March-April 2013

Issue link: http://ailahub.aila.org/i/118030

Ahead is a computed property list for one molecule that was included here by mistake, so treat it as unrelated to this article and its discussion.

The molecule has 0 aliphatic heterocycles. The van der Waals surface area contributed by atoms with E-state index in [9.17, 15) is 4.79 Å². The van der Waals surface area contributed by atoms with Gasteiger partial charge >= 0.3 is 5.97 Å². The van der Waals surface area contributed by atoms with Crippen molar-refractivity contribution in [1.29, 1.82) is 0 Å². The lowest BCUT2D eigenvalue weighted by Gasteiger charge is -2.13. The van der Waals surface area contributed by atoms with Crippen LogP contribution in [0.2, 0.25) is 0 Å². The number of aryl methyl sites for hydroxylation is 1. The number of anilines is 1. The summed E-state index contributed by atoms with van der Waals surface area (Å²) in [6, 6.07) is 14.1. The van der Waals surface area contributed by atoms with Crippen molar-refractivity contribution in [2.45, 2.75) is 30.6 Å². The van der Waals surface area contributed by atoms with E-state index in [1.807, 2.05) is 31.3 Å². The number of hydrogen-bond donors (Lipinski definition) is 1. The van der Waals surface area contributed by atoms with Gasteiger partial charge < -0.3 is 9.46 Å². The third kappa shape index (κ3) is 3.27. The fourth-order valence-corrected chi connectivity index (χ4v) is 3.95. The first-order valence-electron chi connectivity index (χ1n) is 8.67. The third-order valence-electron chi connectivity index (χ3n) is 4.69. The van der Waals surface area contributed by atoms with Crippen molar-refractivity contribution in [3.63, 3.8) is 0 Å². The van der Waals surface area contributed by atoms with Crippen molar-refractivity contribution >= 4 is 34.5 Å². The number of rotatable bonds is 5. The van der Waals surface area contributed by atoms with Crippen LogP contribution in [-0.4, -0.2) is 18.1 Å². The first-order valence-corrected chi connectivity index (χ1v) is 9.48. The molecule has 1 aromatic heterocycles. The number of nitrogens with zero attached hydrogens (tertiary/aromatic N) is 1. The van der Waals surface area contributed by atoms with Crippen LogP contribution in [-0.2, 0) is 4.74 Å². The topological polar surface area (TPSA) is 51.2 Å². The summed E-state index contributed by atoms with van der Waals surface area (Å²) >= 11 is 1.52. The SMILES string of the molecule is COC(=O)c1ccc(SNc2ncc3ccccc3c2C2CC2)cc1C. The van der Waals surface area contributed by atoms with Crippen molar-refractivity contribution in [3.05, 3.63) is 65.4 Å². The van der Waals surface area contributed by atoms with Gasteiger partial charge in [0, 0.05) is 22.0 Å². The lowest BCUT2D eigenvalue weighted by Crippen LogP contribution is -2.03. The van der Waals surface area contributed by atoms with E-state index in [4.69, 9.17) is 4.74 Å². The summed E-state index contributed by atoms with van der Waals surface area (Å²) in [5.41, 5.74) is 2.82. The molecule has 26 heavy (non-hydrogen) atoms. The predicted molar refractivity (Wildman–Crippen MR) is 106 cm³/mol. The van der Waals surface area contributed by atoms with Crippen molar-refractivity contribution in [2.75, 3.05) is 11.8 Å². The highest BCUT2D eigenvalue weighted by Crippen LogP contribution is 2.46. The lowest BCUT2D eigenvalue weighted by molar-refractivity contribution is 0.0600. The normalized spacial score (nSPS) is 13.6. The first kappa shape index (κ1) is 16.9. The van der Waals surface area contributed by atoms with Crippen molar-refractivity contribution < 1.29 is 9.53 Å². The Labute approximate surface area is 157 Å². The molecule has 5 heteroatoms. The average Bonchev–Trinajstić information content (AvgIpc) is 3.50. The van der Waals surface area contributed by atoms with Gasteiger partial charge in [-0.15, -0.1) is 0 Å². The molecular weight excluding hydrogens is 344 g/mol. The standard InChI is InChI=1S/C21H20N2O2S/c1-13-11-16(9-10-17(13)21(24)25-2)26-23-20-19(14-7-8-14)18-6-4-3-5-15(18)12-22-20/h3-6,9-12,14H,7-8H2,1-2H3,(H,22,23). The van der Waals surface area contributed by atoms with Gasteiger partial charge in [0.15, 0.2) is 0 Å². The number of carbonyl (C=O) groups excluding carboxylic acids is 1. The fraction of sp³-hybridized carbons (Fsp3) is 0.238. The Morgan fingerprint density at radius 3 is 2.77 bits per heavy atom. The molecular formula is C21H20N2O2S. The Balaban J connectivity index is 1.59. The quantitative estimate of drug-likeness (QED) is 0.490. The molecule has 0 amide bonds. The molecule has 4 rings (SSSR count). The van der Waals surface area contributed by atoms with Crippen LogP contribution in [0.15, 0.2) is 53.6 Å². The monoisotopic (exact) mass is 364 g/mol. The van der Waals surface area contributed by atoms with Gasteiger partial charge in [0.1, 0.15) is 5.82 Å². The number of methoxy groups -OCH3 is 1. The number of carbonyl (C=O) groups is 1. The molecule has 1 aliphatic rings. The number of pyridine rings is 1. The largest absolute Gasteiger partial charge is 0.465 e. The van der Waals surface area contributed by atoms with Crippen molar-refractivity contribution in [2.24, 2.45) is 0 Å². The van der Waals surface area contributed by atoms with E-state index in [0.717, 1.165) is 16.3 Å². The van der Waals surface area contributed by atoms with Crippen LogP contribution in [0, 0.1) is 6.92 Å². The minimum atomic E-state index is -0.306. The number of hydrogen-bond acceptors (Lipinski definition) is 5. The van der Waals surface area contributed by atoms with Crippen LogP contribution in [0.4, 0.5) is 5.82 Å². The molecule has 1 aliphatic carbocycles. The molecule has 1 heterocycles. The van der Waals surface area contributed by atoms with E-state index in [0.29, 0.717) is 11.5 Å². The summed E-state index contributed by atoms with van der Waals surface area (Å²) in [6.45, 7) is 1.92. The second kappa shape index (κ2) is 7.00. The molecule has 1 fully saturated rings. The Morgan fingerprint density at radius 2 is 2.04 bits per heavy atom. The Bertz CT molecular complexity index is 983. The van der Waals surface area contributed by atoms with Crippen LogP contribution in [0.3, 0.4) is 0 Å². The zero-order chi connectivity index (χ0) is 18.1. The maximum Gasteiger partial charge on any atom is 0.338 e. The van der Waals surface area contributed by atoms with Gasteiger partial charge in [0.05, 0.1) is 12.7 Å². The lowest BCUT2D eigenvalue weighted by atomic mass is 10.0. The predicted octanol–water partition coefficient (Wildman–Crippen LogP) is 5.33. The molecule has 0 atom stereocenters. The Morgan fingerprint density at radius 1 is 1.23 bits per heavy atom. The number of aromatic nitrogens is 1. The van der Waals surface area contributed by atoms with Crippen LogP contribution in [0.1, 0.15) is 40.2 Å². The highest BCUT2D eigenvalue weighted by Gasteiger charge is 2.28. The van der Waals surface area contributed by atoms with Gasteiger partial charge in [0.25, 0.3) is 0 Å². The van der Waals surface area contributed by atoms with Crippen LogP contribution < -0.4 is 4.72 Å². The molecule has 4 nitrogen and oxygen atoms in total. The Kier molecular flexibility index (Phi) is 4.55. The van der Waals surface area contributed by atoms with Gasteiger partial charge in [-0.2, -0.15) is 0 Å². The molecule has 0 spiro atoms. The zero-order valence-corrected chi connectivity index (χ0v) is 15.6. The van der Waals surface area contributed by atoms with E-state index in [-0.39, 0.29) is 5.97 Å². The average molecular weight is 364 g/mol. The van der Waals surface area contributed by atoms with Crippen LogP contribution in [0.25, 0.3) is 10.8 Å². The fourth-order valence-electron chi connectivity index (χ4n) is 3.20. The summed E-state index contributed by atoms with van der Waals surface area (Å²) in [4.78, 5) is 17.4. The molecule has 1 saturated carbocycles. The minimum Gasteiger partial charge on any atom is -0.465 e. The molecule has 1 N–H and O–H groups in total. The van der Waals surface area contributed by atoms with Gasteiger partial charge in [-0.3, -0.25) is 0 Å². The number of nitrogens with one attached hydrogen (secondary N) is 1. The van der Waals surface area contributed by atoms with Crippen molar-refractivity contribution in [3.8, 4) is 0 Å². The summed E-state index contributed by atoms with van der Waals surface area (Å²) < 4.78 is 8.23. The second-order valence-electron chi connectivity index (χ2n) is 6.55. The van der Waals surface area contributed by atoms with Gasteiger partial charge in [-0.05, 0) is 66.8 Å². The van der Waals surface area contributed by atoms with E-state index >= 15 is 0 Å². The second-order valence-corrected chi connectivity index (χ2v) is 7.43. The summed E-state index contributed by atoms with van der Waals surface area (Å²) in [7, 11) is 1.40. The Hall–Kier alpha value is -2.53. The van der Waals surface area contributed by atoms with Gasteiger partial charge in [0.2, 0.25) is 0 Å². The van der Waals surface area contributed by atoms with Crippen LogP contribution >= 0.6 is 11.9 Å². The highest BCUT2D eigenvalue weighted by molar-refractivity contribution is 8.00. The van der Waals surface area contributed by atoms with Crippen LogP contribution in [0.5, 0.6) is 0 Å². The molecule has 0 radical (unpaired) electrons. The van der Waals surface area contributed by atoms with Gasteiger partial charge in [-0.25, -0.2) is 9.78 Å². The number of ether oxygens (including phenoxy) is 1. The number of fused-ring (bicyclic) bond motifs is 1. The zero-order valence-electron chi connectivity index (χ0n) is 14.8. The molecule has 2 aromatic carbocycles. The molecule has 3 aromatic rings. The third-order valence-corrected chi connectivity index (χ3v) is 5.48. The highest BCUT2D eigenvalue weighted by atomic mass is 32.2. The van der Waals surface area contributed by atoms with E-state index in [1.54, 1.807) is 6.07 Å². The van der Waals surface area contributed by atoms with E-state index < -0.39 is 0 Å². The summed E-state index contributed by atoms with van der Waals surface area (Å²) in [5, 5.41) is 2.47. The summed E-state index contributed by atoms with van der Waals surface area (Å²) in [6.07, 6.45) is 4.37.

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SPOTLIGHT by Brian S. Green Is DOL Using H-1B Filings to Find Wage Leveling Violations? I t is three days before the annual H-1B cap. You are preparing your cases carefully, hoping that all your filings are approved. Do you stop to consider that several years later, an investigator from the U.S. Department of Labor (DOL) Wage and Hour Division may use your H-1B filing as proof of wage "leveling" violations? Of course not! But this is part of an ongoing trend where DOL investigators are auditing H-1B employers and making their own judgments, sometimes incorrectly, about what wage levels should have been chosen when labor condition applications (LCAs) were originally submitted. In a recent investigation and decision, Administrator v. Sirsai, Inc., ALJ No. 2011-LCA-001 (July 27, 2012), DOL looked to H-1B petitions filed under the annual master's degree cap as evidence that a master's degree was required for the sponsored position. Specifically, investigators reviewed "petitioner letters" submitted with H-1B petitions for any indication that a master's degree was required or that the beneficiary's educational achievements were the minimum requirements for the H-1B specialty occupation. Sirsai, at 8–10. Instead of viewing the master's degree cap as an incentive for foreign students to invest in graduate degrees in the United States, DOL is seemingly stating that H-1B petitions submitted for the additional 20,000 H-1B numbers allotted annually under INA §214(g)(5)(C) must be based on LCAs classified at wage levels 2 and above. The idea that an H-1B worker could possibly be overqualified for a wage level 1 position, or that tough economic times could lead workers to take entry-level positions, is not given sufficient consideration. Investigators Focus on Qualifications, Not Requirements In a brief recently filed in Sirsai with the Administrative Review Board (ARB), attorneys for DOL defended DOL's investigators' practice of assessing wage levels based, in part, on workers' qualifications, education, and experience. While DOL casually mentioned education or experience requirements, the agency fo- 12 V OICE

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